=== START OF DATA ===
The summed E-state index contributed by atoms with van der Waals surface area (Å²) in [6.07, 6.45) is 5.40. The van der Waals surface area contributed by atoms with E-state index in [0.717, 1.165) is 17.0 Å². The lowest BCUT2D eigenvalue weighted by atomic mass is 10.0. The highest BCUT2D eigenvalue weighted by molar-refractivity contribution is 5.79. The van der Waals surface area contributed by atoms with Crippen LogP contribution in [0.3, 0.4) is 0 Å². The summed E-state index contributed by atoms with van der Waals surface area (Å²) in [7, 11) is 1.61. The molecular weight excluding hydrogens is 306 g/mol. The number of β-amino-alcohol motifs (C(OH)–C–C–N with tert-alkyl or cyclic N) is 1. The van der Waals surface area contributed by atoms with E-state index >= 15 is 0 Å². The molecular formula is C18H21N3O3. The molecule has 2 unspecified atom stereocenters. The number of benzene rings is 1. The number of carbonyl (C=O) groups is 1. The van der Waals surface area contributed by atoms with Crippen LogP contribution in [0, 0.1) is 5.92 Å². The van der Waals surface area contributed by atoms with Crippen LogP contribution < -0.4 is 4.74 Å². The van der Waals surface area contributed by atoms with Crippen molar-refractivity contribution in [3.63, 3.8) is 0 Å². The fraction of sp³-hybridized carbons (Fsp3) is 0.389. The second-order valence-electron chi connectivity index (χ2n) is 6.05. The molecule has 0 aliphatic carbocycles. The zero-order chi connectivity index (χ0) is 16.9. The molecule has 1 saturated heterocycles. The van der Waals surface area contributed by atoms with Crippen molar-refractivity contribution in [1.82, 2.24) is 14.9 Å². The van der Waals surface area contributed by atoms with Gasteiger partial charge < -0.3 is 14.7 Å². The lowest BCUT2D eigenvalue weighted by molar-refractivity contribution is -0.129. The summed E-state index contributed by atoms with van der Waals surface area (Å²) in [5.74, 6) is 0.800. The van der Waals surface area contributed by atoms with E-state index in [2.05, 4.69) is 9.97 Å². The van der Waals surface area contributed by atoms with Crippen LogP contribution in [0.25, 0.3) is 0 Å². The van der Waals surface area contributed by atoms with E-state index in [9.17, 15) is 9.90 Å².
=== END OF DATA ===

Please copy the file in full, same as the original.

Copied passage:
The summed E-state index contributed by atoms with van der Waals surface area (Å²) in [6.07, 6.45) is 5.40. The van der Waals surface area contributed by atoms with E-state index in [0.717, 1.165) is 17.0 Å². The lowest BCUT2D eigenvalue weighted by atomic mass is 10.0. The highest BCUT2D eigenvalue weighted by molar-refractivity contribution is 5.79. The van der Waals surface area contributed by atoms with Crippen LogP contribution in [0.3, 0.4) is 0 Å². The summed E-state index contributed by atoms with van der Waals surface area (Å²) in [7, 11) is 1.61. The molecular weight excluding hydrogens is 306 g/mol. The number of β-amino-alcohol motifs (C(OH)–C–C–N with tert-alkyl or cyclic N) is 1. The van der Waals surface area contributed by atoms with E-state index >= 15 is 0 Å². The molecular formula is C18H21N3O3. The molecule has 2 unspecified atom stereocenters. The number of benzene rings is 1. The number of carbonyl (C=O) groups is 1. The van der Waals surface area contributed by atoms with Crippen LogP contribution in [0, 0.1) is 5.92 Å². The van der Waals surface area contributed by atoms with Crippen LogP contribution < -0.4 is 4.74 Å². The van der Waals surface area contributed by atoms with Crippen molar-refractivity contribution in [3.63, 3.8) is 0 Å². The fraction of sp³-hybridized carbons (Fsp3) is 0.389. The second-order valence-electron chi connectivity index (χ2n) is 6.05. The molecule has 0 aliphatic carbocycles. The zero-order chi connectivity index (χ0) is 16.9. The molecule has 1 saturated heterocycles. The van der Waals surface area contributed by atoms with Crippen molar-refractivity contribution in [1.82, 2.24) is 14.9 Å². The van der Waals surface area contributed by atoms with Gasteiger partial charge < -0.3 is 14.7 Å². The lowest BCUT2D eigenvalue weighted by molar-refractivity contribution is -0.129. The summed E-state index contributed by atoms with van der Waals surface area (Å²) in [5.74, 6) is 0.800. The van der Waals surface area contributed by atoms with E-state index in [2.05, 4.69) is 9.97 Å². The van der Waals surface area contributed by atoms with Crippen LogP contribution in [0.25, 0.3) is 0 Å². The van der Waals surface area contributed by atoms with E-state index in [9.17, 15) is 9.90 Å².